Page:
Remember, your actual hand strength is largely irrelevant because the main goal is to find out where your opponent stands. The flop comes with all low cards. If the other player had a hand like AQ or AK, they missed completely. If they had a big pocket pair, they are in great shape. The pot size right now is around $160 and the game is $2/$5 NLHE.
Since you are in position, the 3-bettor is first to act. After little thought, he leads out for $50. Now, this is a very small bet. What is it likely to mean? In this case, it probably means that he missed. Think about what most players would do in this spot if they actually had a big pocket pair. Most anyone would fire out a much more sizable bet given the action, the size of the pot, and the board. If the player is sucking you in, they are making a mistake, even if it happens to work this time. Small bets into large pots tend to mean that a player has become very apprehensive for one reason or another.
Over bets in post-flop play are entirely different stories than small bets. These types of moves can mean literally anything. If you had to pick one most likely answer, it would be that an over bet means absolute strength. This is the very reason, though, that over bets also work so well as bluffs. You'll need to have a lot of courage to make these types of bets, but they do work fairly often. In the end, you are frequently going to be in positions where all you beat is a total bluff regardless.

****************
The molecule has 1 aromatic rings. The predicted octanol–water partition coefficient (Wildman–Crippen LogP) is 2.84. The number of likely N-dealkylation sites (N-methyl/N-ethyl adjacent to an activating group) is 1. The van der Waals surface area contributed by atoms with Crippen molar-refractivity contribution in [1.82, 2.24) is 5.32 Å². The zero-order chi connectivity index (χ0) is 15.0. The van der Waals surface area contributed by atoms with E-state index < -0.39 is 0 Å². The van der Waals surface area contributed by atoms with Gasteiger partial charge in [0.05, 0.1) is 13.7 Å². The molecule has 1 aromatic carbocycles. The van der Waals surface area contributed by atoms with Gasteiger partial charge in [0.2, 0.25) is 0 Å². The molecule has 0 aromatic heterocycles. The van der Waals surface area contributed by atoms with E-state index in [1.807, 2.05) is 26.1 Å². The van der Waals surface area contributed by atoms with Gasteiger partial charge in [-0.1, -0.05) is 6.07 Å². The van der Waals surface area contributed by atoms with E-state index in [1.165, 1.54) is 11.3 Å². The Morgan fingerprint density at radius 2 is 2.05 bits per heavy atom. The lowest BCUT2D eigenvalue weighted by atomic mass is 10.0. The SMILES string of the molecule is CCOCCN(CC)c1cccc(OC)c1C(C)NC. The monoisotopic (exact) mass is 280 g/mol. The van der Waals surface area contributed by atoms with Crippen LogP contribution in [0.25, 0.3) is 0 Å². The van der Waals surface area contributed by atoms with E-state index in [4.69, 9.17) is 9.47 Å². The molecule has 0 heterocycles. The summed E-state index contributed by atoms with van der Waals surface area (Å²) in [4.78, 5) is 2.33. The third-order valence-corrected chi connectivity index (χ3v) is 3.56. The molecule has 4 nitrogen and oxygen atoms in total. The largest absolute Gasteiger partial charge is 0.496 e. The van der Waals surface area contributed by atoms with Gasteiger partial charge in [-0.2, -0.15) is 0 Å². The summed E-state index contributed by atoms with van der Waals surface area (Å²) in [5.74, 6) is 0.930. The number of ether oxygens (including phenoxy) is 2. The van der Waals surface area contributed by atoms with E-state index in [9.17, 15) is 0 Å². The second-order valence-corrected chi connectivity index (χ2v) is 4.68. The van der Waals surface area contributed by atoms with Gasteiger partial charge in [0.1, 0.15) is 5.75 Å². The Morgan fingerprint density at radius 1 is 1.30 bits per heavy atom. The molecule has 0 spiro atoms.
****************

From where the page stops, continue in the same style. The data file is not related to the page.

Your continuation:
Knowing this, you are going to be able to polarize your opponent's range to one of two things: way ahead and way behind. It's unlikely that you will be facing very many over bets where you both have middle sets or mid-range flushes, for example. Use the action throughout the hand to try and determine what an over bet means. Always be careful, because it could cost you big time if you are wrong. Though it stings when you are wrong, it will sure feel good when you manage to pick off an over bet bluff. The key is to pick off the bluffs just a bit more often than you pay someone off.
Author: Jonathan Wanchalk
Updated: March 2015